Having Faith In Hanley And Pablo

The Red Sox most likely tried to deal one or both of their corner infielders, to no avail. Now with both recommitted to shaping their bodies(as best they can), Boston is hoping for them to play like they are capable. For both players, 2016 represents a chance to let their pride show through and both could be in line for a big year.

When Ben Cherington made a splash signing two players with questionable defense and work ethic, it was speculated that both could at minimum contribute offensively. Neither player hit well enough to have value, even if they played average defense, which they did not. Hanley was the worst statistical leftfielder in all of baseball, Sandoval was the same at third. The season was a trainwreck for both veterans, which is putting it lightly. This offseason has changed the outlook for both, with workout photos and more importantly, different roles.

For Hanley, a player who thrived on gap to gap hitting and high averages and on base skills, everything was handled wrong in 2015. Ramirez gained 25 pounds and tried to become a power hitter with pull tendencies. The first month of the year, he crushed ten homers and thrived in the role until an injury took place when he collided with the wall in left. He never was able to hit a stride, let alone a breaking ball the rest of the year as the shoulder continued to plague him forcing the Sox to shut him down early.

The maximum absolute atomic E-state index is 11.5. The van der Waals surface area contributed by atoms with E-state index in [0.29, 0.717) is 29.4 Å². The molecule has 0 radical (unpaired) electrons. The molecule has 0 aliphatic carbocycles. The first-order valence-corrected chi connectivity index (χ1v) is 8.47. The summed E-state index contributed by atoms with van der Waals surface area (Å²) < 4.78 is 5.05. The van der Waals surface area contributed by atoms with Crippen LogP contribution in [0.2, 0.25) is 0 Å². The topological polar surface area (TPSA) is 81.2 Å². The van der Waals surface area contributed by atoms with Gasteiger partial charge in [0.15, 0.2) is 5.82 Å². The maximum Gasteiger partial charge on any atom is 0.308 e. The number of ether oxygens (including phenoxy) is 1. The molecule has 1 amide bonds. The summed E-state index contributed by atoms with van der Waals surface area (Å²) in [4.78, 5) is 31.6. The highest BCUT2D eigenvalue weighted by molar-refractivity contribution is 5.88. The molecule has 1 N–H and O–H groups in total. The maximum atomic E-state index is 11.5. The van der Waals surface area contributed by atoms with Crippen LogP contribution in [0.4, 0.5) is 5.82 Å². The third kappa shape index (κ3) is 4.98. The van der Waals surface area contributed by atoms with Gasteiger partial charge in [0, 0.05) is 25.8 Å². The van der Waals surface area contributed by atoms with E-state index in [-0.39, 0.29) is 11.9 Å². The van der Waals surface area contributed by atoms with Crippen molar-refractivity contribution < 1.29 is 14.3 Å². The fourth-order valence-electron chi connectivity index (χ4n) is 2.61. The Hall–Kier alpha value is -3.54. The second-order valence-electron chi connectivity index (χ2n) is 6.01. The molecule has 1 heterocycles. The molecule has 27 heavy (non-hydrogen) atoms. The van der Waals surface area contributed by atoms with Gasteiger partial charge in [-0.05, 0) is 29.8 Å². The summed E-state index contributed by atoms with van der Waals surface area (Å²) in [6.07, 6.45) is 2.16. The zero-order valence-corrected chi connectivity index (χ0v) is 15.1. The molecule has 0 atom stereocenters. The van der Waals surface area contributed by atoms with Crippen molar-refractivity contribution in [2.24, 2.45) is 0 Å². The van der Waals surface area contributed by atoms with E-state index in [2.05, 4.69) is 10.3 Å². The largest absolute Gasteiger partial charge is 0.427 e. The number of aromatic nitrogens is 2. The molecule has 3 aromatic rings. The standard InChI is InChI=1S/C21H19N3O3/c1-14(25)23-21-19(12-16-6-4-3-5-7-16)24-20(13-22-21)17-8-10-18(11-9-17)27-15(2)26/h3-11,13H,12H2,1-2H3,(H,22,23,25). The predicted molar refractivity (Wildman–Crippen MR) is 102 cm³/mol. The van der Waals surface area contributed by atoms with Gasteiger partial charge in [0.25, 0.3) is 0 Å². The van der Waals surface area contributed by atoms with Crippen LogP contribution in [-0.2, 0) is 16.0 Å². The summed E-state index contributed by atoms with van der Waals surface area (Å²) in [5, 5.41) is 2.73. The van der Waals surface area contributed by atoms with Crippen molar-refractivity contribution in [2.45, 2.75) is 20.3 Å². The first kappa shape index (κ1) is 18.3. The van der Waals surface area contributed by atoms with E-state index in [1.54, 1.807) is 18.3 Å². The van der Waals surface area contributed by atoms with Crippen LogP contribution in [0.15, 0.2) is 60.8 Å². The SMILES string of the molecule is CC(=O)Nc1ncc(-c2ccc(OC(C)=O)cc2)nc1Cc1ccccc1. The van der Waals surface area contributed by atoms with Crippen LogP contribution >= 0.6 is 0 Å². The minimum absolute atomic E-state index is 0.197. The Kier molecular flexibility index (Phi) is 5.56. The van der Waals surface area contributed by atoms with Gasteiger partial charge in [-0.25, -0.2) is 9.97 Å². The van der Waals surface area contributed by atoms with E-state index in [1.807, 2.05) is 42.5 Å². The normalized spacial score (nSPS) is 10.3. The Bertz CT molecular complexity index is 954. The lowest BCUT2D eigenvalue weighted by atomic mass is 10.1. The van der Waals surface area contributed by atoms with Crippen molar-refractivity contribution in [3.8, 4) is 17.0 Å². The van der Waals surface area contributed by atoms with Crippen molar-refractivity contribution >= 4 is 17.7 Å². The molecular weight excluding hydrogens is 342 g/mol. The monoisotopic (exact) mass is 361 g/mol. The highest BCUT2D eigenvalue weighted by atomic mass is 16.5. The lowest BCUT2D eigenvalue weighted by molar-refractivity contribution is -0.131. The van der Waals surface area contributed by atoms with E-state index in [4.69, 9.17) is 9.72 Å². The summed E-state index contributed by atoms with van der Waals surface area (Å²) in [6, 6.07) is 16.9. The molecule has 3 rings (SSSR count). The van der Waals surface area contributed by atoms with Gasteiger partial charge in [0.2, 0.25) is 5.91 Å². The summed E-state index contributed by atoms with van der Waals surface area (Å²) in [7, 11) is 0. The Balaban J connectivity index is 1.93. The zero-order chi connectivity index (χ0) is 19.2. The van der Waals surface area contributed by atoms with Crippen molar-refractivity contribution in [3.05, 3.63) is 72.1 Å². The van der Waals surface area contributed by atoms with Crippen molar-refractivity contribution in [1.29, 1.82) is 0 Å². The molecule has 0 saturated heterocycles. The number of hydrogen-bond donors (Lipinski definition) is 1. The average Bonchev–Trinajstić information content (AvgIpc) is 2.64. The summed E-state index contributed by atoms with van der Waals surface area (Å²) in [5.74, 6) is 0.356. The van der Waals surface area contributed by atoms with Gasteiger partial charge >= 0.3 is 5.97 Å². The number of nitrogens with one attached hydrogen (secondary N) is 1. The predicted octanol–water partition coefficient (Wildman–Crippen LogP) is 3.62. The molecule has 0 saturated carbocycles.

When the Red Sox brought in Dave Dombrowski, the first topic of discussion revolved around where Hanley would play going forward. With firstbase being the logical fit for a former infielder with limited range. Learning a new position in any sport can be difficult, but for Ramirez, the outfield was like putting a square peg in a round hole. The move to first suits his attributes much more naturally and should allow him to focus soley on his conditioning and batting. Their will be growing pains to be certain, but Hanley should already have a decent idea how to field a groundball so it is more about positioning.

The same can not be said for Pablo Sandoval who struggled with the transition to the American League and a new franchise. Sandoval was bad, really bad, perhaps due to trying to live up to the contract and “Three Amigos” mantra that was placed on him when they arrived. A slow start, followed by an injury cause Sandoval to give up switch hitting which he could return to this season. While Sandoval is in better shape than when he arrived, no one should expect him to win any fitness awards anytime soon. He will always be Kung Fu Panda, a name you do not get by being slender.

This year, the Red Sox have a Gold Glove caliber defense up the middle and they only need Pablo to make the routine plays he was accustomed to in San Francisco. Sandoval lacked range in the N.L. as well, but was above average at third by making the plays he should. At the plate could be his biggest struggle if he returns to switch hitting. Timing is everything for major league hitters and it was clear that Sandoval struggled with it before giving up switch hitting. If he can return to the type of player he was with the Giants, the Red Sox could have one of the best one through six hitters in all of baseball.

The emergence of Xander Bogaerts, Mookie Betts and Blake Swihart should allow for Sandoval and Ramirez go back to playing their game. Both players were thrust into an offense that seemingly lacked fire power causing both players to go outside their normal routines. This year they just have to return to being very talented hitters and not saviors for this offense to roll. The Red Sox finished 2015 third in runs scored without contributions from Ramirez or Sandoval. This year if the two go back to their regular levels, the offense could be scary for opposing pitchers.

Posted by Sean Brannen, Senior Writer for OTWBB

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